An official at the Canadian Association of Fairs and Exhibitions, a non-profit organization representing rural and urban fairs, said she had not heard of any other cannabis judging contests prior to the Cowichan Exhibition, but couldn’t confirm it was the first.
A fall fair in Grand Forks, B.C., is also judging local cannabis, but the event starts Saturday, one day after Cowichan’s fair. Those who enter the competition in Grand Forks can compete for best indoor- and outdoor-grown cannabis.
James said fair organizers contacted the local council and RCMP prior to adding the cannabis category. The mayor and council did not oppose the contest and the RCMP referred organizers to B.C.’s Liquor and Cannabis Regulation Branch, the agency monitoring retail sales of non-medical cannabis, he said.
Organizers decided to go ahead with the event after its plans were not rejected, James said.
“Our interpretation of the rules are you can’t make it attractive to people under 19 years and we are not making it attractive,” he said.
James said the cannabis entries will be placed in a glass display case and the individual entries will be sealed in clear zip lock plastic bags.
“It’s being judged to the same standard of judging garden and field produce,” he said. “It’s done by uniformity. You want all three buds to be the same size, same shape, same colour. It’s also the dryness, texture and smell. It’s exactly the same way you would judge apples or carrots or hay bales. It’s all done the same way.”
James said the contest doesn’t involve sampling the product.
Bree Tweet, the manager of a medical cannabis dispensary in nearby Ladysmith, will judge the marijuana entries, said James.
The exhibition received 18 cannabis entries and James said the contest created a buzz at the fair.
“The enthusiasm of the entrants, the people bringing their entry forms, they are so enthusiastic it’s unbelievable,” he said. “They are so thrilled that it’s happening, that we’re doing it because they’ve been waiting for years for legalization and now, they finally got it and now they have a chance to show what they can do.”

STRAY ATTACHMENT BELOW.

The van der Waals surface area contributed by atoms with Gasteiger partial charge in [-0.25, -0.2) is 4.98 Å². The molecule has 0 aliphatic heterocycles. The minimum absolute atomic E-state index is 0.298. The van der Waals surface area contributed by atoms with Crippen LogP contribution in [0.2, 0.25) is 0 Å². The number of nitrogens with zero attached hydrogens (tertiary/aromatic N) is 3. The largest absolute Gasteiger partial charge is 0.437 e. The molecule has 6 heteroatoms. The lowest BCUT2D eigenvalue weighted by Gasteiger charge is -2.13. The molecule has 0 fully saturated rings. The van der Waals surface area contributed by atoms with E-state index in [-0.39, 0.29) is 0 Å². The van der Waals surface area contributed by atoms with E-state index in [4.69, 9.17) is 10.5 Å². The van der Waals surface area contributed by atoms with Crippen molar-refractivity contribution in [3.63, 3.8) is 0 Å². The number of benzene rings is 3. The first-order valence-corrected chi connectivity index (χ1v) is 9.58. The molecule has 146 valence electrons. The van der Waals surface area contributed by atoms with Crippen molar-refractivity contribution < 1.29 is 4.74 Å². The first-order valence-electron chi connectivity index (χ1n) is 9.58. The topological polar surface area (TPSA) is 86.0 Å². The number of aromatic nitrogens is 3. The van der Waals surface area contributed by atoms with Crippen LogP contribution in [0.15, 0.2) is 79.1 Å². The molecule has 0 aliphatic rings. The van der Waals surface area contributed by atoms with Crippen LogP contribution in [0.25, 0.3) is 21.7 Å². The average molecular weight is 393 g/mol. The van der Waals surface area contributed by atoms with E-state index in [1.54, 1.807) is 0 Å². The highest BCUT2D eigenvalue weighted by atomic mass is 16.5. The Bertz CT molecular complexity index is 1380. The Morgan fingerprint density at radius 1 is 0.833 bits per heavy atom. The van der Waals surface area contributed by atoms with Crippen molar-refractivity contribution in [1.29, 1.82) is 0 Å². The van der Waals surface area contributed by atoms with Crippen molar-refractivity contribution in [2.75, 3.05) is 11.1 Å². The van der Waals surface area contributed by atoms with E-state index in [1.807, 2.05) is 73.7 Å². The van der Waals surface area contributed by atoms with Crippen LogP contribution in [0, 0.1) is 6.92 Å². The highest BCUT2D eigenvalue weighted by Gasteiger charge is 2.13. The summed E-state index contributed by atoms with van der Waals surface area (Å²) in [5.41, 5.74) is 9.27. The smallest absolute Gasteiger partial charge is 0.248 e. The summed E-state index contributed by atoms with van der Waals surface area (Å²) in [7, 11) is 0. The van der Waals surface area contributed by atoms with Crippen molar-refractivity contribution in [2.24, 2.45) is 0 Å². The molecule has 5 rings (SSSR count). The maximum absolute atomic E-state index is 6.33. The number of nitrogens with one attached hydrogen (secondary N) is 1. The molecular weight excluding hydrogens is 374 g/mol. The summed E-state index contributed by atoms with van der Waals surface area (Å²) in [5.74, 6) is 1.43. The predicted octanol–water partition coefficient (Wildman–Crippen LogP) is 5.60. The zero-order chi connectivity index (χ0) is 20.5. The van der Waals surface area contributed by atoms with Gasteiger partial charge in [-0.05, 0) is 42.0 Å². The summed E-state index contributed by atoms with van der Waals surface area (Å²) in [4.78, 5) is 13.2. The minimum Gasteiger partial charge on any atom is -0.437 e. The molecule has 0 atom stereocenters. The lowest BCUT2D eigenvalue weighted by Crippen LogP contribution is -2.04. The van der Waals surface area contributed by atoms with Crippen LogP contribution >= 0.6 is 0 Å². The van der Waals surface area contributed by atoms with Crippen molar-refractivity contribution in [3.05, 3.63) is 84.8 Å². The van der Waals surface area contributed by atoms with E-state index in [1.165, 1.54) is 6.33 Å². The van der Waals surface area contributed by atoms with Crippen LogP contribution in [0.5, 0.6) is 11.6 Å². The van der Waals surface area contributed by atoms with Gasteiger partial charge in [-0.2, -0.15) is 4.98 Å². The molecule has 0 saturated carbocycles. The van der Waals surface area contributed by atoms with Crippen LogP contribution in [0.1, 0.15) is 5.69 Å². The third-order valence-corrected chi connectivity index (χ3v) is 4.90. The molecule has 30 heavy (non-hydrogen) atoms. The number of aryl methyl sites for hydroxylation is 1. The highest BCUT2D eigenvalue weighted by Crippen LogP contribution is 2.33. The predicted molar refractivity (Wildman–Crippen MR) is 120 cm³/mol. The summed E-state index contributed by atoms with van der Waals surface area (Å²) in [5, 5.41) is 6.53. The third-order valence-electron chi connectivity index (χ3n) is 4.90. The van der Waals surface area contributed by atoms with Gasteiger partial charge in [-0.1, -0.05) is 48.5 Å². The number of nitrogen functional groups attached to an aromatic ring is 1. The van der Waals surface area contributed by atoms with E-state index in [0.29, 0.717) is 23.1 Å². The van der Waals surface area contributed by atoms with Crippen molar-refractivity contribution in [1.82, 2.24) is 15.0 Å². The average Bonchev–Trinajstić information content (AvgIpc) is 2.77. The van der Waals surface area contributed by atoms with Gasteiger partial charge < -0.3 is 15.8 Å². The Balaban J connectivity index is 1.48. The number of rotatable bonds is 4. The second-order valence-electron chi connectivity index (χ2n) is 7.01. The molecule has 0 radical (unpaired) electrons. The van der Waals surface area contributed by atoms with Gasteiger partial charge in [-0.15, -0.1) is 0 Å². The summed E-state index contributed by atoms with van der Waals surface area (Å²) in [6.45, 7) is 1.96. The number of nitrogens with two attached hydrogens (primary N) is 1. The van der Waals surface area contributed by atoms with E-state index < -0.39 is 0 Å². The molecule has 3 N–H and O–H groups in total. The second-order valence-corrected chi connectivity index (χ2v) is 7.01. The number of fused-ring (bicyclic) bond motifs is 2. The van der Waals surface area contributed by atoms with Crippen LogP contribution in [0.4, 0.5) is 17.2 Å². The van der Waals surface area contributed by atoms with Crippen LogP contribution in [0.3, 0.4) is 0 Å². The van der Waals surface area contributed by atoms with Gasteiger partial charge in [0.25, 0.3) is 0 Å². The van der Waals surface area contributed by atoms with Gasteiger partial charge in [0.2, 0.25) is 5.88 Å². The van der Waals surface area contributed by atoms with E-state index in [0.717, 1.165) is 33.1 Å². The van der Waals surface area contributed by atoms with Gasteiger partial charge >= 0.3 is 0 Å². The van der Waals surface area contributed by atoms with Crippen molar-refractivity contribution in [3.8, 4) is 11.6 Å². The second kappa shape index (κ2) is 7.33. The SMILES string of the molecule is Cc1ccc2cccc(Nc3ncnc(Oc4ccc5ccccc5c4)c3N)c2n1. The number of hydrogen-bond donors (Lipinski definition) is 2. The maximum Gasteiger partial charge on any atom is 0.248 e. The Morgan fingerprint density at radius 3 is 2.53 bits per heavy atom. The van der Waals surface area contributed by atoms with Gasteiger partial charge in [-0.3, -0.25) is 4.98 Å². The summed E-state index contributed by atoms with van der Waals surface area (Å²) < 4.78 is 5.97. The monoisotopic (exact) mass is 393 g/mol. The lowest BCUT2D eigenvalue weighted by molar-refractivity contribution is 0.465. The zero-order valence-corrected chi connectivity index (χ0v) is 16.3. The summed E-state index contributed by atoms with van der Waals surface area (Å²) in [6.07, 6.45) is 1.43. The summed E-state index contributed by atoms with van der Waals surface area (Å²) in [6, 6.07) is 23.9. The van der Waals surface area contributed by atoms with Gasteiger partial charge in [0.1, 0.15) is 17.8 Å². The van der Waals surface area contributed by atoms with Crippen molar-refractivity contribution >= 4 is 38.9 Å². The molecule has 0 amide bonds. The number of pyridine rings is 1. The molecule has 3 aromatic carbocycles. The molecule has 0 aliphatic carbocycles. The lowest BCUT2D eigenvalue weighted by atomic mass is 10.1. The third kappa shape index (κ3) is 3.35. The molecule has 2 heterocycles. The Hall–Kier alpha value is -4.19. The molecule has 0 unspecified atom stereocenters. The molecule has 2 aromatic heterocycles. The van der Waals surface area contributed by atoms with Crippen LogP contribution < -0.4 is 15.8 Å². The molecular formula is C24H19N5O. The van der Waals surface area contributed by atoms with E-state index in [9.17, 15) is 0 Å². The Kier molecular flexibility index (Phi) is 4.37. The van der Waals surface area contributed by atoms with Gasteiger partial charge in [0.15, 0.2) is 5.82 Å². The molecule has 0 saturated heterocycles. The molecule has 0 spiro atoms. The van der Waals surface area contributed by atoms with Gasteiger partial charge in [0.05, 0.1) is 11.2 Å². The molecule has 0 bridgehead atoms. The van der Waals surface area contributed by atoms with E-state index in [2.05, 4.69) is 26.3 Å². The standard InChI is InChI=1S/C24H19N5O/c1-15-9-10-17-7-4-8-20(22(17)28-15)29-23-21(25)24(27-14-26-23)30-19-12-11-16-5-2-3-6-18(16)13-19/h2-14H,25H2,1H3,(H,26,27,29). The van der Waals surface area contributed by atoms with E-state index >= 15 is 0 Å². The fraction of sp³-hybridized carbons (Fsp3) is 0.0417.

James, who has entered his prized Dahlia flowers at past fairs, said the addition of the cannabis category has exceeded expectations with the 18 entries.
Dirk Meissner, The Canadian Press
School board defends book pictured on principal’s desk after online uproar
A Toronto-area Catholic school board says an online firestorm that erupted after a book on how to teach black students was photographed on a principal’s desk stems from a misunderstanding over the book’s contents.
The Dufferin-Peel Catholic District School Board says the book, titled “The Guide for White Women Who Teach Black Boys,” has a provocative title but is actually a helpful resource on tackling racial and cultural oppression in education.
Michelle Coutinho, the board’s principal of equity and inclusive education, says such materials are a particularly useful reference given how diverse the student population is in the district and at that specific school.
The controversy emerged this week after a Brampton, Ont., high school, Cardinal Ambrozic Catholic Secondary School, posted a photo of its new principal on Twitter.
The photo, which shows the book on her desk, set off heated debate, with some suggesting it was a sign of racism or incompetence, or a prop meant to bolster the school’s image.
The image was also shared on instagram by 6ixBuzzTV, a popular account with roughly 1.2 million followers.
“LOOOOL. No principal should make it this far while subsequently needing a book like this,” one person wrote on Twitter. “She a bad principal,” wrote another.
Some defended the book, however, and the principal’s efforts to educate herself. “She’s making an effort to connect with her students, it’s more than most principals do,” another tweet read.
The board said it was surprised by the uproar and hoped people would look up the book before jumping to conclusions based on its title.
The principal intends to address the photo in a public announcement and invite any students with lingering questions to see her, said Bruce Campbell, the board’s spokesman.
The book, written by three researchers and published in 2017, aims to improve outcomes for black students by helping teachers create learning environments in which they feel nurtured and engaged. The title references the fact that white women make up the bulk of the teaching force in the U.S.
Coutinho said the book asks educators to challenge the biases they may bring into the classroom.
“We know that we’re steeped in a colonized kind of world view and how do we break out of that in our everyday practices?” she said, noting it has been used in the board’s anti-oppression training in the past.
Cardinal Ambrozic’s new principal was involved in a book study at several schools that delved deeply into the text last year, Coutinho said.
“If we’re going to make any changes to the education system, we have to start talking about these things and talking about them openly and honestly without shame or blame.”
Paola Loriggio, The Canadian Press